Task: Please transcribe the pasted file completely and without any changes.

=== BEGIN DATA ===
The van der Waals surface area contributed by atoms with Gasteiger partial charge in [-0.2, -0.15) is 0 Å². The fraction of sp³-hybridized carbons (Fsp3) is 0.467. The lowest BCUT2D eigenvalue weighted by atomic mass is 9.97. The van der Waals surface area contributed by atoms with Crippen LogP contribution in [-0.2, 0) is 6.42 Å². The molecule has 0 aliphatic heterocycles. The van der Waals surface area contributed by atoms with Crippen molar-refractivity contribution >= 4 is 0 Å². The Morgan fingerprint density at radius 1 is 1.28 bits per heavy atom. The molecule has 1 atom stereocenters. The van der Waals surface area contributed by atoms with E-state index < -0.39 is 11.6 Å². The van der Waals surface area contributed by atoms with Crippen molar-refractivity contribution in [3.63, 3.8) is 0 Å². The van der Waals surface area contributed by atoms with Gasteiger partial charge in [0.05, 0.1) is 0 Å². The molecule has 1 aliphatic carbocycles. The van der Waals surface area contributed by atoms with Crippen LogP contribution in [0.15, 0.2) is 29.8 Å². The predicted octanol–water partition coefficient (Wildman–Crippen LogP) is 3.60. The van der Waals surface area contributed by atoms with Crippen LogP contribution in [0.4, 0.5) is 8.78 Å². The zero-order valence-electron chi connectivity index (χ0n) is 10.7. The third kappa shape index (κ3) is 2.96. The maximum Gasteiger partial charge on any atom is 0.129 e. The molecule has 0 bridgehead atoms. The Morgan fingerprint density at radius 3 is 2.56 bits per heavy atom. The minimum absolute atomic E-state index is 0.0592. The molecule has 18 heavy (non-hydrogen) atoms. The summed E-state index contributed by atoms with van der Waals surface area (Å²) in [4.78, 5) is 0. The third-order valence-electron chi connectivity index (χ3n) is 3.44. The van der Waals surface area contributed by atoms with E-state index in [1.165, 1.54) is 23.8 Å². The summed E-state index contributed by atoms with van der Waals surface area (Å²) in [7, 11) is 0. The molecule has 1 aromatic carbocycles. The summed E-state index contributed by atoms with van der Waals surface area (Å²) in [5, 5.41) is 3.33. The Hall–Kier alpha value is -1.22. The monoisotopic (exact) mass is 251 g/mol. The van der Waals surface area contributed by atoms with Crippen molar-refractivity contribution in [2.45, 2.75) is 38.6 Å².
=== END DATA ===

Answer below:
The van der Waals surface area contributed by atoms with Gasteiger partial charge in [-0.2, -0.15) is 0 Å². The fraction of sp³-hybridized carbons (Fsp3) is 0.467. The lowest BCUT2D eigenvalue weighted by atomic mass is 9.97. The van der Waals surface area contributed by atoms with Crippen LogP contribution in [-0.2, 0) is 6.42 Å². The molecule has 0 aliphatic heterocycles. The van der Waals surface area contributed by atoms with Crippen molar-refractivity contribution >= 4 is 0 Å². The Morgan fingerprint density at radius 1 is 1.28 bits per heavy atom. The molecule has 1 atom stereocenters. The van der Waals surface area contributed by atoms with E-state index < -0.39 is 11.6 Å². The van der Waals surface area contributed by atoms with Crippen molar-refractivity contribution in [3.63, 3.8) is 0 Å². The van der Waals surface area contributed by atoms with Gasteiger partial charge in [0.05, 0.1) is 0 Å². The molecule has 1 aliphatic carbocycles. The van der Waals surface area contributed by atoms with Crippen LogP contribution in [0.15, 0.2) is 29.8 Å². The predicted octanol–water partition coefficient (Wildman–Crippen LogP) is 3.60. The van der Waals surface area contributed by atoms with Crippen LogP contribution in [0.4, 0.5) is 8.78 Å². The zero-order valence-electron chi connectivity index (χ0n) is 10.7. The third kappa shape index (κ3) is 2.96. The maximum Gasteiger partial charge on any atom is 0.129 e. The molecule has 0 bridgehead atoms. The Morgan fingerprint density at radius 3 is 2.56 bits per heavy atom. The minimum absolute atomic E-state index is 0.0592. The molecule has 18 heavy (non-hydrogen) atoms. The summed E-state index contributed by atoms with van der Waals surface area (Å²) in [4.78, 5) is 0. The third-order valence-electron chi connectivity index (χ3n) is 3.44. The van der Waals surface area contributed by atoms with E-state index in [1.165, 1.54) is 23.8 Å². The summed E-state index contributed by atoms with van der Waals surface area (Å²) in [7, 11) is 0. The molecule has 1 aromatic carbocycles. The summed E-state index contributed by atoms with van der Waals surface area (Å²) in [5, 5.41) is 3.33. The Hall–Kier alpha value is -1.22. The monoisotopic (exact) mass is 251 g/mol. The van der Waals surface area contributed by atoms with Crippen molar-refractivity contribution in [2.45, 2.75) is 38.6 Å².